February 05, 2004
misconduct claims directed at prof, records state
affidavits filed in the 48th Judicial District Court,
Christian Church officials accused Stephen Sprinkle of
trying to impede an investigation into sexual misconduct
claims made against him.
A Brite administrator who says he was barred by Disciples
of Christ officials from interviewing prospective ministers
because of his homosexuality has also been the subject
of a church investigation of alleged sexual misconduct,
according to court records obtained by the TCU Daily Skiff.
Stephen Sprinkle, Brite Divinity Schools director
of field education, came under investigation by the Christian
Churchs Southwest Region for alleged sexual misconduct
after a complaint was made by a Brite Divinity student,
according to documents filed in the 48th Judicial District
Court by Christian Church officials.
Those documents were filed Nov. 12, 2003, in response
to Sprinkles Oct. 16 petition seeking depositions
regarding potential claims of defamation by others,
conspiracy to defame, interference with contract, and
conspiracy to interfere with contract. According
to Sprinkles petition, depositions are being sought
to investigate cause for a possible lawsuit. A hearing
in the 48th District Court is scheduled for Feb. 12.
Sprinkle has alleged he was barred by Ben Hubert, the
Southwest Regions chairman of the Committee on the
Ministry, from participating in interviews of prospective
ministers on the grounds that he was polarizing
Hubert is among the four church members who filed an answer
to the petition. They contend in their legal responses
that Sprinkles petition was filed the day after
they interviewed him in connection with the sexual misconduct
allegation and that the petition is intended to
intimidate the Regional Church and to mute or silence
expressions of criticism. Besides Hubert, the respondents
include Donald Manworren, Robert Stewart and Herbert Lynskey,
a minister who serves as the Regional Churchs Sexual
Misconduct Policy Coordinator.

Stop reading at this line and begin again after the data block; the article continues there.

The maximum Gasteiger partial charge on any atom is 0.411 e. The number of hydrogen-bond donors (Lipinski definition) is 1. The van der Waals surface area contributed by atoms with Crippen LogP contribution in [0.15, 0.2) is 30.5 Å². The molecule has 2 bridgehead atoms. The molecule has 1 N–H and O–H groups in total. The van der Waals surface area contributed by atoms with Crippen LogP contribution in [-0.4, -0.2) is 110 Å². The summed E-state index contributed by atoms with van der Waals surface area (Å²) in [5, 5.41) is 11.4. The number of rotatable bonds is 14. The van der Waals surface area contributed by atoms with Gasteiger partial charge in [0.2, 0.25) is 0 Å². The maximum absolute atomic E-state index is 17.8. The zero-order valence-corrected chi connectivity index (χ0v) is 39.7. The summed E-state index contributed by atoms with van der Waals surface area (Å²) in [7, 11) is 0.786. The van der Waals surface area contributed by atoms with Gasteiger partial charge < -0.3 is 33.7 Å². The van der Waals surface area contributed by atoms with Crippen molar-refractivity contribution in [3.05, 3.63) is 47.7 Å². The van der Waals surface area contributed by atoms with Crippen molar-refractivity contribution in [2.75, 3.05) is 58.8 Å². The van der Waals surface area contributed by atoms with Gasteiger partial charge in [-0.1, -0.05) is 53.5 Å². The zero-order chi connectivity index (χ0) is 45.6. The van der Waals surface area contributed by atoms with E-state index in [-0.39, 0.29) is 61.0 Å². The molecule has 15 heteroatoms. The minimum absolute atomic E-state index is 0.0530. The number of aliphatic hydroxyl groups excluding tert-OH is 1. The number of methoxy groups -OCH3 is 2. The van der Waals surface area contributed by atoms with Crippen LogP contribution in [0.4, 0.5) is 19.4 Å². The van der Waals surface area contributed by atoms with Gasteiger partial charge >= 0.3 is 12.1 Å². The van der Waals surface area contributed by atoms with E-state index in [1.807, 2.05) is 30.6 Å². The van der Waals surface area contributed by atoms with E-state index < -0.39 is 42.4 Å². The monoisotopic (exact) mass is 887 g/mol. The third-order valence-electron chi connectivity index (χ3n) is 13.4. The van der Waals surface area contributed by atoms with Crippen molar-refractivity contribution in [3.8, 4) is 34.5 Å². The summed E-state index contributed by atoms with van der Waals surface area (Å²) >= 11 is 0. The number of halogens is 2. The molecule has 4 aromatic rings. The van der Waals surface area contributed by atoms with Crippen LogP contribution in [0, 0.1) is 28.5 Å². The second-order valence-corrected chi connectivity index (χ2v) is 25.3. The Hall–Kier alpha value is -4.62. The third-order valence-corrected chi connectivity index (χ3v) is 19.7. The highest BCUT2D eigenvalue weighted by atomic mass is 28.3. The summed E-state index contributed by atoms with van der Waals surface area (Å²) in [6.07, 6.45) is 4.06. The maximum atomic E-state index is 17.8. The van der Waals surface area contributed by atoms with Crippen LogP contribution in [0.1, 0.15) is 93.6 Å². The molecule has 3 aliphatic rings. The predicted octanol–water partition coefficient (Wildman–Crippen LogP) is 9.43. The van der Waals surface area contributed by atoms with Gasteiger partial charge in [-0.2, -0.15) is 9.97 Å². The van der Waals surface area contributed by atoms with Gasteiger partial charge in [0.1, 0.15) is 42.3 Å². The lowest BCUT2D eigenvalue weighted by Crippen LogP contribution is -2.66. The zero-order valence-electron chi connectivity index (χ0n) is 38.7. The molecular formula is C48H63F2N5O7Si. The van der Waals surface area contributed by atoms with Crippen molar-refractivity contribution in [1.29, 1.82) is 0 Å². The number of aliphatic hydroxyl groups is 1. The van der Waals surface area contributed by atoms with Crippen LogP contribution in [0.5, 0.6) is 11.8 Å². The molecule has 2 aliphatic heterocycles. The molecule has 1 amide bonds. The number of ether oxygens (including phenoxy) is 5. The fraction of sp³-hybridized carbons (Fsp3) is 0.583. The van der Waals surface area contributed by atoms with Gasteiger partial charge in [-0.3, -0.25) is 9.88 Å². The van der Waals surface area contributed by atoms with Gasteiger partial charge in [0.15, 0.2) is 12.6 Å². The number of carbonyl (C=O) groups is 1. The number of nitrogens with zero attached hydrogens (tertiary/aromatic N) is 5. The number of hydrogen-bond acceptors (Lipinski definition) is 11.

The status of the committees investigation is unclear.
Bryan Feille, the Brite associate dean of student affairs
and the second Brite representative to the Committee on
the Ministry, said that because of confidentiality concerns,
the Region will not release information regarding investigations
unless the committee removes the minister from good standing.
When asked the status of the investigation, Feille said
he did not know.
Numerous phone calls and messages to the respondents have
not been returned.
Sprinkle referred all questions to his attorney, Richard
Griffen, who declined to comment.
If Sprinkles petition for depositions is granted,
the committees specific goal of discovering
and dealing with instances of clergy sexual misconduct
will be made enormously more difficult, church members
The Southwest Region adheres to a Clergy Sexual Misconduct
Policy and Procedure for response in the event of alleged
misconduct. The policy says the members of the Regional
Committee on the Ministry shall serve as members of a
disciplinary hearing. Representatives from Brite, as well
as all other ex-officio members, do not participate in
the hearings, according to the policy.
If a minister is found guilty of sexual misconduct, he
or she can have their ministerial standing suspended or
terminated, the policy states.